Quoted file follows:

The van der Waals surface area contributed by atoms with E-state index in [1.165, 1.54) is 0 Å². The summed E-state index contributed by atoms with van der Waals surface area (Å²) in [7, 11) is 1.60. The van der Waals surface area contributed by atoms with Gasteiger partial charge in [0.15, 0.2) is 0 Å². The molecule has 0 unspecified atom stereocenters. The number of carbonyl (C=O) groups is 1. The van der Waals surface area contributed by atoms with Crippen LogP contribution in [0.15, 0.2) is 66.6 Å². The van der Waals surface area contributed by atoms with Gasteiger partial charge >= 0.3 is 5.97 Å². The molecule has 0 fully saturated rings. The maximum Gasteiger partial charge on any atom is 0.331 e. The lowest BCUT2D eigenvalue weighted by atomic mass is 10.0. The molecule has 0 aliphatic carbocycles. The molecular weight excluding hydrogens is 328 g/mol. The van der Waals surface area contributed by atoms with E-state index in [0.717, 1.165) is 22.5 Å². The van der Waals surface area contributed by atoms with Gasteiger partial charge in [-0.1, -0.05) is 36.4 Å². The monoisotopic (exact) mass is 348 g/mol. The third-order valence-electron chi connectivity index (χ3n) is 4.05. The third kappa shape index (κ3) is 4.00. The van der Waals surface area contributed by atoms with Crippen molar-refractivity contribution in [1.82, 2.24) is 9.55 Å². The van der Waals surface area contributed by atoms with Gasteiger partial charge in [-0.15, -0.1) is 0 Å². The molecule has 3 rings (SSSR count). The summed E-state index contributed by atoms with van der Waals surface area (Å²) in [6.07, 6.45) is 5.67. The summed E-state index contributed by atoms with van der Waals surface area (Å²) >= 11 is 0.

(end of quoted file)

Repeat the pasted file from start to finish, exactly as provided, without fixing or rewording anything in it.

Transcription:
The van der Waals surface area contributed by atoms with E-state index in [1.165, 1.54) is 0 Å². The summed E-state index contributed by atoms with van der Waals surface area (Å²) in [7, 11) is 1.60. The van der Waals surface area contributed by atoms with Gasteiger partial charge in [0.15, 0.2) is 0 Å². The molecule has 0 unspecified atom stereocenters. The number of carbonyl (C=O) groups is 1. The van der Waals surface area contributed by atoms with Crippen LogP contribution in [0.15, 0.2) is 66.6 Å². The van der Waals surface area contributed by atoms with Gasteiger partial charge >= 0.3 is 5.97 Å². The molecule has 0 fully saturated rings. The maximum Gasteiger partial charge on any atom is 0.331 e. The lowest BCUT2D eigenvalue weighted by atomic mass is 10.0. The molecule has 0 aliphatic carbocycles. The molecular weight excluding hydrogens is 328 g/mol. The van der Waals surface area contributed by atoms with E-state index in [0.717, 1.165) is 22.5 Å². The van der Waals surface area contributed by atoms with Gasteiger partial charge in [-0.1, -0.05) is 36.4 Å². The monoisotopic (exact) mass is 348 g/mol. The third-order valence-electron chi connectivity index (χ3n) is 4.05. The third kappa shape index (κ3) is 4.00. The van der Waals surface area contributed by atoms with Crippen molar-refractivity contribution in [1.82, 2.24) is 9.55 Å². The van der Waals surface area contributed by atoms with Gasteiger partial charge in [-0.15, -0.1) is 0 Å². The molecule has 3 rings (SSSR count). The summed E-state index contributed by atoms with van der Waals surface area (Å²) in [6.07, 6.45) is 5.67. The summed E-state index contributed by atoms with van der Waals surface area (Å²) >= 11 is 0.